After several years of talking about and conceptualizing, and months of development, I’m proud to formally (and finally) release GovPress, a simple, elegant WordPress theme for government.
Despite the fact that millions of websites around the world today are powered by low- and no-cost open source content management systems, nearly all small city governments remain trapped in the 90s. To date, however, this need hasn’t adequately been served, and we need to change this. We can change this.
GSA announced it has officially opened up its URL shortener Go.USA.gov to anyone with a .mil, .gov, .fed.us or .si.edu email address. The site lets users create trustworthy short .gov URLs on Twitter and other online services with character restrictions and was developed by the team behind USA.gov along with members of the Drupal community.
Too often, dense writing, confusing acronyms and fancy jargon bog down government websites. Hereâ€™s how to use plain language to help your customers find what theyâ€™re looking for, and save your agency time and money.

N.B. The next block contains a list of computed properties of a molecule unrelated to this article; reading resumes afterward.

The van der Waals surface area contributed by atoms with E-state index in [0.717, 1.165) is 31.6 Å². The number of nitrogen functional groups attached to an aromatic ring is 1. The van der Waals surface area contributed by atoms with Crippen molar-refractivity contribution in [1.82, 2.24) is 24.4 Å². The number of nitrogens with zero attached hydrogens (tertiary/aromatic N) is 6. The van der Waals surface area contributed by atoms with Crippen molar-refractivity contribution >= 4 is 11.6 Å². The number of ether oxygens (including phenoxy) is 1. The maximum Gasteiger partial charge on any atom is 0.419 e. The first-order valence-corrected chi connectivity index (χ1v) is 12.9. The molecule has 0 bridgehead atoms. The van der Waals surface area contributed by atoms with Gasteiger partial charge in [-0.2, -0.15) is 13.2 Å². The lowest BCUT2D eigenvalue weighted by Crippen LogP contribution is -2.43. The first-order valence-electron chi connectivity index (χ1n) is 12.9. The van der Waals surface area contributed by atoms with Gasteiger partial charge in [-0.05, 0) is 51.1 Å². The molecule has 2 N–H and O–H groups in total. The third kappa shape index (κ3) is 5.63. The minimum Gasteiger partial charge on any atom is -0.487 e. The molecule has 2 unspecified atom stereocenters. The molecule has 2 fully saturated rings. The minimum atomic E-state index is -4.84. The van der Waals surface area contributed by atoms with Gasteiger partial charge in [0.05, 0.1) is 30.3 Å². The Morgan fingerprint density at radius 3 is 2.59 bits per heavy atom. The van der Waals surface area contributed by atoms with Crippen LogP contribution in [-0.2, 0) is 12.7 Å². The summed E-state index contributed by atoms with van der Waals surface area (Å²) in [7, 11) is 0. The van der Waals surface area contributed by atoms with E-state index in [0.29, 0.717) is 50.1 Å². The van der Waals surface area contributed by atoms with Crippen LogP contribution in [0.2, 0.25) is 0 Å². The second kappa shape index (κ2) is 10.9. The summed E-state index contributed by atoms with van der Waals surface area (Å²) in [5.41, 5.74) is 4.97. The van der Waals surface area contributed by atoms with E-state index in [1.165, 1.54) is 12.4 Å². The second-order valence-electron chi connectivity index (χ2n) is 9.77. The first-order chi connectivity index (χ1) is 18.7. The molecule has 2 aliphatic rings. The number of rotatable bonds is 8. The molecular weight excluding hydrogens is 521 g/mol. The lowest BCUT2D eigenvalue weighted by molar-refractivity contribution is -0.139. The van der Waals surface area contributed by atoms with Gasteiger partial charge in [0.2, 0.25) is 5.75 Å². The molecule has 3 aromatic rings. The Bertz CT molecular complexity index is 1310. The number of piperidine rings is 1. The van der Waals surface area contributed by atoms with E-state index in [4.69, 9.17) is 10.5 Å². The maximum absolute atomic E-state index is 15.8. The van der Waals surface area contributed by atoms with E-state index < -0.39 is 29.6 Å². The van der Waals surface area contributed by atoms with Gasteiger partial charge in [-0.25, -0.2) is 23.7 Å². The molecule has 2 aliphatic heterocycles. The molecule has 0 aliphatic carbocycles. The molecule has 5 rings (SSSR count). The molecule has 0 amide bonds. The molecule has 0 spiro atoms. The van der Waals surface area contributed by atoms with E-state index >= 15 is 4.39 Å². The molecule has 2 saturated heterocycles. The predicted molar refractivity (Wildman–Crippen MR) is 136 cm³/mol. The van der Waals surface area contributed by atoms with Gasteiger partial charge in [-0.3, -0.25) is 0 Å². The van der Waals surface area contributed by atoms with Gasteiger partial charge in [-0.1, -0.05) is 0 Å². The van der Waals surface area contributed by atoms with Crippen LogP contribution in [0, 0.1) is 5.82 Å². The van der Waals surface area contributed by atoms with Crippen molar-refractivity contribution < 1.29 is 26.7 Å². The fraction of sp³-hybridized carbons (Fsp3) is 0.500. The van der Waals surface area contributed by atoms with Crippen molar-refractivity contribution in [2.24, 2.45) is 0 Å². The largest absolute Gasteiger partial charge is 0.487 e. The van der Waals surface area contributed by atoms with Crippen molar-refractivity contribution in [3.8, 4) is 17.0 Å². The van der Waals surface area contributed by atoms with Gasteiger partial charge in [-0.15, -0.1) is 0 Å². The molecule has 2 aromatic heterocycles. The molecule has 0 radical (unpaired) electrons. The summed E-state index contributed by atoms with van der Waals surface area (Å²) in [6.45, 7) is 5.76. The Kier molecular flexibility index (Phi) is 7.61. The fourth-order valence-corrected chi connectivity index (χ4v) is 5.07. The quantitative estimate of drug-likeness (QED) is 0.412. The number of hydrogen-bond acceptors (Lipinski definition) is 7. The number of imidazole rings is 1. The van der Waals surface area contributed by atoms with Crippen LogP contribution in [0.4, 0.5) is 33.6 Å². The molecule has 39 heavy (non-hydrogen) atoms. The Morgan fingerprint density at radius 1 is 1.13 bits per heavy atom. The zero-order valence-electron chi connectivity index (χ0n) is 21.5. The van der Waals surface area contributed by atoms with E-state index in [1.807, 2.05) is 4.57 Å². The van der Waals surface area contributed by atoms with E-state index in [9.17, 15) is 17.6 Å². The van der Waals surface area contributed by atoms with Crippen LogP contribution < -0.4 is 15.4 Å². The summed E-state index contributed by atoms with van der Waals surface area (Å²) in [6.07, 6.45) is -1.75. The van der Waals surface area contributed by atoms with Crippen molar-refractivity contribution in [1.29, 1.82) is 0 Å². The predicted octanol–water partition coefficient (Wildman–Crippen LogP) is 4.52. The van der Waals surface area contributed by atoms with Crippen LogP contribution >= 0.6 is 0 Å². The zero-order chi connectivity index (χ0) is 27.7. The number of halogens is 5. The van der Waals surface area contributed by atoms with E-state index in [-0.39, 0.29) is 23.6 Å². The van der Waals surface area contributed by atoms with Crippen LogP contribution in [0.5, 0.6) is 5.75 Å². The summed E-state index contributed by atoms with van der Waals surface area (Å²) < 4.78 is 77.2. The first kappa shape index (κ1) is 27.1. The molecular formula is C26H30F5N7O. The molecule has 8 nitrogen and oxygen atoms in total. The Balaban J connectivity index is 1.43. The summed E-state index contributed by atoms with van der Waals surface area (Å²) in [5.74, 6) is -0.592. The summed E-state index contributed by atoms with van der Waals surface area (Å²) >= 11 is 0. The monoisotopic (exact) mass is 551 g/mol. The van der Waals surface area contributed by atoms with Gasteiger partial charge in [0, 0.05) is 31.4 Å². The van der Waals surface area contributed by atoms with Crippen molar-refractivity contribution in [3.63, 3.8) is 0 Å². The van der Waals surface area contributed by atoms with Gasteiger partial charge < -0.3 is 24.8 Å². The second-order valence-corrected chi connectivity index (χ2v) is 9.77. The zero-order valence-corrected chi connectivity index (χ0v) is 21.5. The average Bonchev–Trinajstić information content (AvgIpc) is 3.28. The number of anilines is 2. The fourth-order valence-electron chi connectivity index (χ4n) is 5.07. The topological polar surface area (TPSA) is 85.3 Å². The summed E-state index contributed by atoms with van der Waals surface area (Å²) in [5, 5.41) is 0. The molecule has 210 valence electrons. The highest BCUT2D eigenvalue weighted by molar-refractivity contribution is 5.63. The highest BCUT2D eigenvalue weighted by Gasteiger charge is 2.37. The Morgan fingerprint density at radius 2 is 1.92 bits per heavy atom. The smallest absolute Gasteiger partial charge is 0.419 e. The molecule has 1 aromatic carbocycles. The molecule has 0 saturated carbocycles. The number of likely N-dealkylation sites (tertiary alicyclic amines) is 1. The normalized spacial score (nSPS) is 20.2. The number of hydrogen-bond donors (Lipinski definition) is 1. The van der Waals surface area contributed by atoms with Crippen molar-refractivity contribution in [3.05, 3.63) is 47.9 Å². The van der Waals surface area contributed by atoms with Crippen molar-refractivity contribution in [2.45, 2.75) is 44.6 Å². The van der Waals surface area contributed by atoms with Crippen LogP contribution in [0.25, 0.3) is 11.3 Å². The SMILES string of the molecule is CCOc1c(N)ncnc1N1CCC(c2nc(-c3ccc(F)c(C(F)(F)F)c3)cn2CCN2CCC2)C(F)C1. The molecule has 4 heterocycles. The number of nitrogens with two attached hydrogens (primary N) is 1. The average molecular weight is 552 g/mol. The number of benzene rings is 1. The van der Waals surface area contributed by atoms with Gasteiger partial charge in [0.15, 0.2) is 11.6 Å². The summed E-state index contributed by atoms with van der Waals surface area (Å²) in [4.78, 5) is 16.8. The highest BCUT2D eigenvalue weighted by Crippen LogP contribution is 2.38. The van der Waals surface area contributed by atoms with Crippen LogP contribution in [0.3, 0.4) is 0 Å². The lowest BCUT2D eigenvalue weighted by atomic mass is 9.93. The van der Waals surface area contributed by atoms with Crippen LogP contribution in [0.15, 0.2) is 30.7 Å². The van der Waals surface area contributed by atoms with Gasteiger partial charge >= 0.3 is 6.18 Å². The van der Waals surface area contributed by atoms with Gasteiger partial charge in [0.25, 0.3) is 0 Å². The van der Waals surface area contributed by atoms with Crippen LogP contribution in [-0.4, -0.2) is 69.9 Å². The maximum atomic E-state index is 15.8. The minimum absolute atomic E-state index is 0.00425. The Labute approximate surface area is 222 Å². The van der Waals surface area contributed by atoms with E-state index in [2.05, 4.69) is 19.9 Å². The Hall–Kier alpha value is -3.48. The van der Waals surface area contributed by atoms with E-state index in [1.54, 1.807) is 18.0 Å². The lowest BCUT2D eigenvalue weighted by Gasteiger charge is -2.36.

Perfect companion piece to The Elements of (Gov 2.0) Style.
I’m all for the “clarity in government” objective of PLAIN (Plain Language Action and Information Network), the folks who maintain plainlanguage.gov.
I fully understand and support the need for PLAIN’s lofty goal of “Improving Communication from the Federal Government to the Public,” but don’t quite understand the need to create an entire Website to achieve this.